At AutoNation Inc., the country's largest-volume dealership group, extensive training and strict processes seem to be doing the job.
"Knock on wood, we have very, very few" instances of fraud, AutoNation COO Mike Maroone said. "I would credit the training with that."
AutoNation's F&I staffers are trained and recertified every year, Maroone said. Store general managers go through the same training and certification. Maroone identifies the customer interview as a critical point. Employees ask questions to determine customer needs, getting as much information as they can to share with finance managers. Then finance managers ask their own questions and seek documentation.
"Anybody can be defrauded," Maroone said. "But there's a bunch of real basic things you've got to do, from getting the driver's license, verifying income, getting copies of payroll stubs. In cases of subprime, you're looking at getting copies of utility bills, so you could verify the residence." In some cases, a salesperson might go to the customer's house to help gather the documentation necessary, he said.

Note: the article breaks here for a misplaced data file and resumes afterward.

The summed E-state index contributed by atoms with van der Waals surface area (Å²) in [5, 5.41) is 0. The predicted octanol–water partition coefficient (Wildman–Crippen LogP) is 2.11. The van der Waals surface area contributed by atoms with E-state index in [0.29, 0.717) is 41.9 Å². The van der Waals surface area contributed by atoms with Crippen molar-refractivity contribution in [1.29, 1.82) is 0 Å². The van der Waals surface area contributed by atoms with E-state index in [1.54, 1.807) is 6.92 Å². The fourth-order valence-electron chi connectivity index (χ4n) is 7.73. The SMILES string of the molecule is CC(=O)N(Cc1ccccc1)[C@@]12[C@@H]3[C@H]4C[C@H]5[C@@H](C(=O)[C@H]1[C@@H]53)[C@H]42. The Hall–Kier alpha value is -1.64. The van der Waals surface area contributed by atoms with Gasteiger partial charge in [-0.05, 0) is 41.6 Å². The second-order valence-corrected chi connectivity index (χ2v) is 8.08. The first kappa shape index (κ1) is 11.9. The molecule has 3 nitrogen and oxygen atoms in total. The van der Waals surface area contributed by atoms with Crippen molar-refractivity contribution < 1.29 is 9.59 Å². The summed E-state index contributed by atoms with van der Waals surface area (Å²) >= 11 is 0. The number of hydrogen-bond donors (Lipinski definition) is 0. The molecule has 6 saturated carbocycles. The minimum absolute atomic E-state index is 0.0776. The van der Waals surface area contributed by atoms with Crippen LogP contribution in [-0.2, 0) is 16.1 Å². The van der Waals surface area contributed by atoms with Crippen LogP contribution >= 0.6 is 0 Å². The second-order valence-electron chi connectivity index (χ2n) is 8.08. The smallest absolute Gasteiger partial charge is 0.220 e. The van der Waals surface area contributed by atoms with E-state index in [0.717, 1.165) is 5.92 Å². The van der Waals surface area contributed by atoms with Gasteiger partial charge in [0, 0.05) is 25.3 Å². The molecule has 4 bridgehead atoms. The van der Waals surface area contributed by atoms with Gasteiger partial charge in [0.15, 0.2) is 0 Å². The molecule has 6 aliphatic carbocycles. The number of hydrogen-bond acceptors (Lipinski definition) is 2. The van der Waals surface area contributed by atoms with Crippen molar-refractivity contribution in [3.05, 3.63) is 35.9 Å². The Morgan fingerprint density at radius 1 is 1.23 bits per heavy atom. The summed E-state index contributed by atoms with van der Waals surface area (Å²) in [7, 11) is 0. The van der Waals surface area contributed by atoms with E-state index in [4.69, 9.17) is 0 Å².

Because of the requirements for subprime customers, Maroone said, AutoNation dealerships often refuse to let such buyers take possession of vehicles before financing is approved. Anytime a situation has an element of risk, the store is supposed to take a deposit and keep the vehicle until everything checks out. "We have got an obligation to our lenders and our shareholders to make sure that everything is on the up and up," Maroone said.
Huntington Beach Chrysler-Dodge-Jeep-Ram's new diligence is paying off, Shaver said.
A few months ago, he discovered a $35,000 2014 Jeep Wrangler missing from the lot. The store called police, but they were slow to act. So Shaver's staff activated the GPS on the missing Wrangler, grabbed the extra keys and took off in pursuit. They found it parked inside a gated community, jumped in and drove off. Said Shaver: "We went out and stole our car back."
Jim Henry contributed to this report.